Ike Reilly may belong to the staggering evening, but he’s spent his sweltering nights cultivating a cache of classics that would make most songwriters turn green with envy. For the last two decades he’s been one of the most consistent voices in rock and roll, but continues to fly under the radar of most casual music listeners. On his latest album, Crooked Love, Ike and his band let loose and ended up making a record full of great songs that’s as much fun as anything they’ve done.
Of course mixed in with all the fun are some important messages about the world in which we currently live. The best song on the album, “Boltcutter Again”, deals with the racists that currently make up the bulk of the US government and their sad and ridiculous attempts to keep anyone that isn’t white out of the States. It plays a bit like a “Bob Dylan’s 115th Dream” for 2018. For some added sonic enjoyment there’s an element of War’s “Spill The Wine” in there as well.
There are threads you can pick out on Crooked Love that will take you back to other songs from Ike’s catalogue, which might be why this album feels almost like a greatest hits of brand new tracks. The melody and tempo of “Don’t Turn Your Back On Friday Night” sounds very similar to parts of “Valentine’s Day In Juarez.” Totally different songs, but they’re definitely related. Ike Reilly has pulled some of the best sounds from his previous seven albums and re-worked them into a spectacular eighth record.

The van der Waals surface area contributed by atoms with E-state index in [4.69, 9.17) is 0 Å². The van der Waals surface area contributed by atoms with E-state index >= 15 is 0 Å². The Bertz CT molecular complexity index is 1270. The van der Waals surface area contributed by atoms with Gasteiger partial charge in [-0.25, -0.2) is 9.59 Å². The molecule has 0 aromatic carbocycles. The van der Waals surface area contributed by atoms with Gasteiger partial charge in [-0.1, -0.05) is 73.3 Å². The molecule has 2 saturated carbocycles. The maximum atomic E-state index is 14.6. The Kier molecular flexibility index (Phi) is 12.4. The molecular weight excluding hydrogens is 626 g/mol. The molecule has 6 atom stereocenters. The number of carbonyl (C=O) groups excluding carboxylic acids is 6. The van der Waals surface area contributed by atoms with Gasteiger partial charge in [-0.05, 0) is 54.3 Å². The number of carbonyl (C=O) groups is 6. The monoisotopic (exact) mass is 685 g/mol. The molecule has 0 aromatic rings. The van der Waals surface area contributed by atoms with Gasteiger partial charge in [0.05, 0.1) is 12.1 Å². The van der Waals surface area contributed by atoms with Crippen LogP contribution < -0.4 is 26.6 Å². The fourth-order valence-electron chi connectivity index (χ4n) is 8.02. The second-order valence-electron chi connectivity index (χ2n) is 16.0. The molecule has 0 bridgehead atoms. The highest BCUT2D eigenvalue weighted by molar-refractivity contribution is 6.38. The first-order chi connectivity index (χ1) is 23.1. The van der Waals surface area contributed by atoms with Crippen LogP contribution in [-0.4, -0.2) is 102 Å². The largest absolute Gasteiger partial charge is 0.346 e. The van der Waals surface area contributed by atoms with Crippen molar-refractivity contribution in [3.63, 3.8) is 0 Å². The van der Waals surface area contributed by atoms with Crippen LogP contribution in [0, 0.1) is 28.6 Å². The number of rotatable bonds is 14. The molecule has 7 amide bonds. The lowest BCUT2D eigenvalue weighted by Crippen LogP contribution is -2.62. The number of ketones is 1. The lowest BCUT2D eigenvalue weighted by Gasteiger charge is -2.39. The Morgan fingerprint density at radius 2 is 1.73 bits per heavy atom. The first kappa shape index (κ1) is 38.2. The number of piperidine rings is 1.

At 37 minutes, Crooked Love is short by today’s standards. It flies by in the blink of an eye. I have it set to replay automatically on my phone, so the sequencing has become a bit jumbled for me. And I think this album is one of the few where the sequencing doesn’t really matter that much. Every song can stand on its own, independent of the others. They sound great all together, though.
There are two separate residencies going on for Ike this month-one at Old Town School Of Folk Music in Chicago and at Icehouse in Minneapolis. He’s been able to play consistently in these two cities and developed a large enough fan base that he sells out nearly every time he shows up. For more info on upcoming shows, including St Louis and Philadelphia, click here.
To pre-order the album or pre-save it on Spotify or Apple Music, click here.